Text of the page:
Revolution or War n°21

(June 2022)

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Can The International Proletariat Hinder the March to Generalized War?

Four months the imperialist war is raging in Ukraine. Entire cities are devastated; millions of civilians, women, children, babies, old people, have abandoned their homes, fleeing the bombs; thousands of them are dead or wounded, traumatized for life; abuses and rapes are multiplying, adding to the terror; tens of thousands of soldiers have already been killed, both Ukrainian and Russian; hundreds of thousands of others are wounded, crippled, mutilated. These images of gutted buildings, destroyed bridges, haggard civilians in the middle of ruins, looking for water or supplies, remind us of the end of the Second World War; of Germany in 1945, Berlin, Dresden, Cologne; of the Channel and North Sea ports under rubble, Rotterdam, Antwerp, Hamburg, Le Havre; of the massive exodus of millions of refugees thrown from one country to another. For Europe, the awakening is difficult. Didn’t the European Union and economic integration guarantee peace? But imperialist war has returned. Bloody.

However, it had never disappeared from the capitalist world. The ruins of Mariupol are not unlike those of Aleppo in Syria in 2015-2016; the influx of refugees at the Polish border crossings is not unlike that at the Turkish border crossings. It is a fact: imperialist war is a permanent fact of capital and imperialism. But to point out the permanence of imperialist war is not enough. All wars are not equal; they do not have the same magnitude; nor the same meaning; nor do they express the same dynamics and the same stakes. To limit ourselves to the two bloodiest wars of recent years, those in Syria and Ukraine, they appear in themselves to be just as barbaric, devastating, murderous and terrorizing as each other. Moreover, they involve the same protagonists, Russia on one side and the Western powers on the other, the latter united under the American aegis. In this sense, one can say that the imperialist dynamics and contrasts that were revealed in Syria led to the Russian military invasion of Ukraine. There is thus similarity and continuity between the two.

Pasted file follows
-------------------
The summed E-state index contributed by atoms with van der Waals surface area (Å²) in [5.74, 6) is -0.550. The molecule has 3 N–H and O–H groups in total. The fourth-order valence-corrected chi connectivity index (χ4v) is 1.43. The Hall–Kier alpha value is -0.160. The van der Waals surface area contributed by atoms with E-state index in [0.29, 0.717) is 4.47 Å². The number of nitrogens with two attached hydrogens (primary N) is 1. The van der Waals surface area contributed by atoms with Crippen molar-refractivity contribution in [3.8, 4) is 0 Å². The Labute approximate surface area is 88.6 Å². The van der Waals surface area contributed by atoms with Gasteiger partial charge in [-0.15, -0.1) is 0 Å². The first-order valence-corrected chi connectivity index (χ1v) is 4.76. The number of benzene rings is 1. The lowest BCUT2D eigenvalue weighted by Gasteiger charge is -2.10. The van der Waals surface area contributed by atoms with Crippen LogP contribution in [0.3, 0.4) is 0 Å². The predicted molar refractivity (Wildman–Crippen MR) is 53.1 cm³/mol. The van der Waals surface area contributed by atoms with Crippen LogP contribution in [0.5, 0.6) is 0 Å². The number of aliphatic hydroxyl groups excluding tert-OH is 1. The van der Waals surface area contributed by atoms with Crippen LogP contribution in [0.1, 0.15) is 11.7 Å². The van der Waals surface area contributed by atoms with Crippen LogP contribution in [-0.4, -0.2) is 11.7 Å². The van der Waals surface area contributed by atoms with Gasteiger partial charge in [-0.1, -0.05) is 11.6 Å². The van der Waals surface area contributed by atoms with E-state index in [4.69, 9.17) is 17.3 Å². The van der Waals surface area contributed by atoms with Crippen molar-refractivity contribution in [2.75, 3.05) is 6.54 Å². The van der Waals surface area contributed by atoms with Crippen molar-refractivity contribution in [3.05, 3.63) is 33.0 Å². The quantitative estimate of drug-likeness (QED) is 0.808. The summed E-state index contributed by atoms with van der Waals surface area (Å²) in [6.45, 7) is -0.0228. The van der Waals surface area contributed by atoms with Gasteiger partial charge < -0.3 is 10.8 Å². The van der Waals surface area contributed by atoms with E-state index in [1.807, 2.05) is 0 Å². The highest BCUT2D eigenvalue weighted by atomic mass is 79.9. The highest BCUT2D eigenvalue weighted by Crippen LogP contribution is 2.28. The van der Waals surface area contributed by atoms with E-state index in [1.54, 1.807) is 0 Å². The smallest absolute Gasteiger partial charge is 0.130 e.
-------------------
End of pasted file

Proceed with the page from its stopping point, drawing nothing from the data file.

But there is also a rupture, or rather a qualitative leap between the one and the other. The war in Ukraine marks the first act of the open and forced march to generalized imperialist war, the Third World War, the only answer or exit of capitalism to its economic crisis; and march in which each bourgeoisie, starting with the most powerful ones, is constrained, forced, to engage and to impose to its populations. Until then, the pushes, the dynamic or process, towards generalized imperialist war, were not direct, did not seem to drive in an immediate way the external and internal policies of some and others. Certainly, the military staffs were already working on the return of the so-called “high-intensity war”, the very one that is taking place today before our eyes. Certainly, budgets and arms expenditure did not stop increasing year after year [1]. Certainly, following the Covid pandemic and the shortages of medical equipment, the demand for a return to the production of so-called essential goods on national territory, i.e. “essential” to the defense of each national capital, marked a break for the centralization, organization and planning of the major axes of national production, which was indispensable and appropriate for the establishment of war economy. With the crisis and thus the competition to death between each national capital, the generalized war as a tendency and in the making already tended to dictate the course of events and policies.